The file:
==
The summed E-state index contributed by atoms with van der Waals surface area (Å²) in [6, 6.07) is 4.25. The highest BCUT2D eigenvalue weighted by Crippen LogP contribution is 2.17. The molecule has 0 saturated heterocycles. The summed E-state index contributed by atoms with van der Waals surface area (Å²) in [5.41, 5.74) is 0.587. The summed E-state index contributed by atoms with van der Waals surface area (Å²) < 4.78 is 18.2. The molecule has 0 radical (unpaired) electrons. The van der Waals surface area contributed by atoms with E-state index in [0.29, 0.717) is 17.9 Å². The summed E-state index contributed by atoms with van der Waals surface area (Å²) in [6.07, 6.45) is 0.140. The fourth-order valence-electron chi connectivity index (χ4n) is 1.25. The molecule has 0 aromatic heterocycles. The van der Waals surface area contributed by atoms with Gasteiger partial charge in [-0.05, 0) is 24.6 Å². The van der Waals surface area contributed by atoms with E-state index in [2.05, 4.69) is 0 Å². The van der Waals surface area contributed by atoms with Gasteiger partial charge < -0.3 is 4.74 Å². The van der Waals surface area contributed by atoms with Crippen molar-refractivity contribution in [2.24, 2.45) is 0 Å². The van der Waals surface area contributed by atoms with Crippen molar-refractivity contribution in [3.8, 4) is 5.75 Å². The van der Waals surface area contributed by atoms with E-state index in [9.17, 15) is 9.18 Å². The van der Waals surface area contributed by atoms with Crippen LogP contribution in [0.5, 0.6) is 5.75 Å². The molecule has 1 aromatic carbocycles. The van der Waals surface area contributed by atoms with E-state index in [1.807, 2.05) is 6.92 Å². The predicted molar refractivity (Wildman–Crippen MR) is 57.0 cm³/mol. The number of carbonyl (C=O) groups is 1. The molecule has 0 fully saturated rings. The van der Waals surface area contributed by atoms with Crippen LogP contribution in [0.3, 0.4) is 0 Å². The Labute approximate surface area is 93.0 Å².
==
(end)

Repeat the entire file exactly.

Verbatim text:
The summed E-state index contributed by atoms with van der Waals surface area (Å²) in [6, 6.07) is 4.25. The highest BCUT2D eigenvalue weighted by Crippen LogP contribution is 2.17. The molecule has 0 saturated heterocycles. The summed E-state index contributed by atoms with van der Waals surface area (Å²) in [5.41, 5.74) is 0.587. The summed E-state index contributed by atoms with van der Waals surface area (Å²) < 4.78 is 18.2. The molecule has 0 radical (unpaired) electrons. The van der Waals surface area contributed by atoms with E-state index in [0.29, 0.717) is 17.9 Å². The summed E-state index contributed by atoms with van der Waals surface area (Å²) in [6.07, 6.45) is 0.140. The fourth-order valence-electron chi connectivity index (χ4n) is 1.25. The molecule has 0 aromatic heterocycles. The van der Waals surface area contributed by atoms with Gasteiger partial charge in [-0.05, 0) is 24.6 Å². The van der Waals surface area contributed by atoms with E-state index in [2.05, 4.69) is 0 Å². The van der Waals surface area contributed by atoms with Gasteiger partial charge < -0.3 is 4.74 Å². The van der Waals surface area contributed by atoms with Crippen molar-refractivity contribution in [2.24, 2.45) is 0 Å². The van der Waals surface area contributed by atoms with Crippen molar-refractivity contribution in [3.8, 4) is 5.75 Å². The van der Waals surface area contributed by atoms with E-state index in [9.17, 15) is 9.18 Å². The van der Waals surface area contributed by atoms with Crippen LogP contribution in [0.5, 0.6) is 5.75 Å². The molecule has 1 aromatic carbocycles. The van der Waals surface area contributed by atoms with E-state index in [1.807, 2.05) is 6.92 Å². The predicted molar refractivity (Wildman–Crippen MR) is 57.0 cm³/mol. The number of carbonyl (C=O) groups is 1. The molecule has 0 fully saturated rings. The van der Waals surface area contributed by atoms with Crippen LogP contribution in [0.3, 0.4) is 0 Å². The Labute approximate surface area is 93.0 Å².